BBC boss: Climate change no longer 'politically controversial issue'

BBC boss Tim Davie says climate change is no longer a ‘politically controversial issue’ as he signs pledge to increase broadcaster’s climate coverage

  • BBC director-general said climate change is no longer ‘politically controversial’
  • Tim Davie made the comment while speaking at a panel coinciding with Cop26
  • Follows 12 of UK’s media brands agreed to increase quantity and quality of climate change coverage
  • Davie added that this new pledge would not affect the BBC’s impartiality 

The director-general of the BBC has said climate change is no longer a ‘politically controversial’ issue.

Tim Davie made the comment while speaking as part of a panel that coincided with Cop26. 

He said: ‘The overwhelming consensus is that we, as humanity, are causing global warming. There are voices on the fringes but, in my view, when it comes to due impartiality for the BBC, we are now at a point where we have consensus around that.

‘But then you do get into political debate around policy, speed of change, the social consequences – there is tough stuff to debate and we will do that as the BBC.’

While speaking as part of a panel coinciding with Cop26, the director-general of the BBC Tim Davie (pictured on September 16, 2021) said climate change is no longer a ‘politically controversial’ issue

It follows 12 of the UK’s major media brands agreed to increase the amount and improve the quality of their climate change storytelling across drama, comedy and daytime programming.

And Davie added that the pledge to increase climate change coverage does not impact on the BBC’s impartiality.  

His comments came as media chiefs also warned broadcasters face becoming irrelevant to audiences if they fail to act on climate change.

Senior figures from the BBC, Channel 4, ITV, Sky and STV urged their competitors to create more content reflecting the realities of climate change during a panel coinciding with Cop26. 

Simon Pitts, chief executive of STV, said there is a ‘commercial imperative’ for broadcasters to make changes now.

He told the panel: ‘In a couple of generations, when they look back not just on Covid but what we are doing now, we are not going to be judged on whether we managed to hit our quarterly targets and profit numbers – it is if we stepped up and did the right thing.

‘This isn’t pure altruism, it is a commercial imperative for us. If we don’t do all the things we are discussing, we won’t be relevant to our audiences and, crucially, to our people.’

Channel 4 chief executive Alex Mahon said there is a ‘collective responsibility on us as CEOs because we are in a position of power, because we have the ability to put things in the media that influence consumer behaviour’.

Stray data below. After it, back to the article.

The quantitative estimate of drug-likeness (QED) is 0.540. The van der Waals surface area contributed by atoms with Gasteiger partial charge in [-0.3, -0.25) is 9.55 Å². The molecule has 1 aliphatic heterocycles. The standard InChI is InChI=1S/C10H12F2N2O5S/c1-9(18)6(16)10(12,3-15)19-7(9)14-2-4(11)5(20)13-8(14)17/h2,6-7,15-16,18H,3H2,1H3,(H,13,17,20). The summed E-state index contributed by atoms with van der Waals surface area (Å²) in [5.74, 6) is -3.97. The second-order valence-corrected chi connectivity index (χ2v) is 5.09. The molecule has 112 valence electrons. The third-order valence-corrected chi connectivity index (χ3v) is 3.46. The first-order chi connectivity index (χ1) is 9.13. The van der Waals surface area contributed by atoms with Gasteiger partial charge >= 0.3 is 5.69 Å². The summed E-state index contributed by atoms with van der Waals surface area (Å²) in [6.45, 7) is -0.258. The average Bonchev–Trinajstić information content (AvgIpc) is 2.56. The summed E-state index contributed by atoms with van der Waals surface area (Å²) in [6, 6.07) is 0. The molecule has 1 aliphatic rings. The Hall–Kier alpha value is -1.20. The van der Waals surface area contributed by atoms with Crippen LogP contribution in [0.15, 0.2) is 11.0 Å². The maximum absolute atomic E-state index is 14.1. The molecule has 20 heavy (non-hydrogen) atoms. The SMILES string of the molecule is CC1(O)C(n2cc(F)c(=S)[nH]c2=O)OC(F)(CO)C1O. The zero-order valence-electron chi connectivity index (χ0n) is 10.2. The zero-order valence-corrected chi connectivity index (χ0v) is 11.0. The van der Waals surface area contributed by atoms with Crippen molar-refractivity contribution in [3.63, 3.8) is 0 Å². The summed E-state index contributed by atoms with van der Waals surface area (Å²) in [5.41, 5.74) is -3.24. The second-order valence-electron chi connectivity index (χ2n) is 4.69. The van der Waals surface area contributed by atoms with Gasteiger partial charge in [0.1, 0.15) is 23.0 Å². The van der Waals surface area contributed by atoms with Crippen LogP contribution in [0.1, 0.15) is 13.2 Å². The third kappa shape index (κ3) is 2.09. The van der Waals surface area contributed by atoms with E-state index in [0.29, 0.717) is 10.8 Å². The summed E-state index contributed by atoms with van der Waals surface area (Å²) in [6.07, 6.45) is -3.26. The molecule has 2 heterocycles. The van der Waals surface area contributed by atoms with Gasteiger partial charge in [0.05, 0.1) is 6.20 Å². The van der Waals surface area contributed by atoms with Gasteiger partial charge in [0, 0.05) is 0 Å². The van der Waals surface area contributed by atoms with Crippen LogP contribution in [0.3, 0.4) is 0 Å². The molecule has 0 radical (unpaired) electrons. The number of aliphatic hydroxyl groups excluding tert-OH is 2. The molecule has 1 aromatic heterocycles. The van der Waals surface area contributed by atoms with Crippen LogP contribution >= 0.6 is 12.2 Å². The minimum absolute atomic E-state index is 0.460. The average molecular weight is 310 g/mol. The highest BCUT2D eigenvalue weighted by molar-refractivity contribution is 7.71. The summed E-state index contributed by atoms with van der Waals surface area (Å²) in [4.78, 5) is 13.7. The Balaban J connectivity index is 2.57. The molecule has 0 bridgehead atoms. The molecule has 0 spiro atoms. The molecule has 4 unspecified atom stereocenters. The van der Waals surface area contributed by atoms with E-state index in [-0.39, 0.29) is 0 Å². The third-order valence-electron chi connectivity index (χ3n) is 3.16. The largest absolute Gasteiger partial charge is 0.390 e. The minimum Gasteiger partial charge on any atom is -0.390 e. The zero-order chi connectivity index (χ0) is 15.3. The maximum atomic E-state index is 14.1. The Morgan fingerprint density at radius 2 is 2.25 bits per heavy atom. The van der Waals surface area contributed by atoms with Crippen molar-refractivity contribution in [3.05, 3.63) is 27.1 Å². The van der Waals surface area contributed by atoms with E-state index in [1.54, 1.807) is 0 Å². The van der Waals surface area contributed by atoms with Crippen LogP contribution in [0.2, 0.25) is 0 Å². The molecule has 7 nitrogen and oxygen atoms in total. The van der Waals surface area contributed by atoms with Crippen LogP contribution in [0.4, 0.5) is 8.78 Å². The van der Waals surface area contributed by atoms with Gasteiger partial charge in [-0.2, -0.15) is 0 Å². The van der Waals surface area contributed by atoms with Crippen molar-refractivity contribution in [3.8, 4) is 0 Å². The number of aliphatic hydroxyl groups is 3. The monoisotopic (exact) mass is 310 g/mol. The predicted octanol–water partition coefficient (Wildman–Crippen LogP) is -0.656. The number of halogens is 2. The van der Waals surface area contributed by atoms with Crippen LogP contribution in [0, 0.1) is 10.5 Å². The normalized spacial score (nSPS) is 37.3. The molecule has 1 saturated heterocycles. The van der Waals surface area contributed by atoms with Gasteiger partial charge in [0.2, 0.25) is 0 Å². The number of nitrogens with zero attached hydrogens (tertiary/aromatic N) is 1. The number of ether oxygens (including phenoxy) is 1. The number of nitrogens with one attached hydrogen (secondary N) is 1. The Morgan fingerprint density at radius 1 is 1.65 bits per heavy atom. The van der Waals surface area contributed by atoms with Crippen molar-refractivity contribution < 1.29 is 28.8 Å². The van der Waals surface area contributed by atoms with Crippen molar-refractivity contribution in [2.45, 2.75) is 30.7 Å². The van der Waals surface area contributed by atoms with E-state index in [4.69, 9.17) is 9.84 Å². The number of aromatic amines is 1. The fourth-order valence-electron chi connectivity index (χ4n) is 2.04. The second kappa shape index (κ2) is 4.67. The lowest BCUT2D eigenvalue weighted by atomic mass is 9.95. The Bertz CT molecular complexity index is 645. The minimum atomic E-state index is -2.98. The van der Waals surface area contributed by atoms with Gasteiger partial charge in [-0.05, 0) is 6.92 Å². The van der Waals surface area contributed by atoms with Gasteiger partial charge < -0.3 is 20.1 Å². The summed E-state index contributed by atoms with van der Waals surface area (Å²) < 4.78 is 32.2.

Simon Pitts (pictured in 2018), chief executive of STV, said there is a ‘commercial imperative’ for broadcasters to make changes now to improve the quantity and quality of climate change coverage

She added: ‘You hear that in different ways from all of us. We have to look at the facts and what our responsibilities are as running businesses.

‘But we are running particular businesses – so now we have cleaned up our own organisations over 10 years, as you have heard, the question is now “What can we do to influence the behaviour of the population?” Because we have the ability to do that.

‘We have to do it in the right way, in a way that is not lecturing or hectoring, but we can do that in a way that makes massive, massive impact on the UK.’ 

Dame Carolyn McCall, chief executive of ITV, said UK broadcasters can also influence their foreign commercial partners through their programmes.

During the panel, Davie also said that the pledge to increase climate change coverage does not impact on the BBC’s impartiality

‘We are talking very much about the UK here, and that is right. But there is a point here that is all of our content travels and so we can have a influence worldwide,’ she said.

The signatories to the pledge – who also include Britbox, Discovery and RTE – represent more than 70% of the time UK audiences spend watching TV and film.

The pledge was brought together by Albert, the screen industry organisation for environmental sustainability, and is being launched to coincide with the Cop26 climate summit in Glasgow.

However, the companies have not set measurable targets and will announce their own commitments in the coming year.

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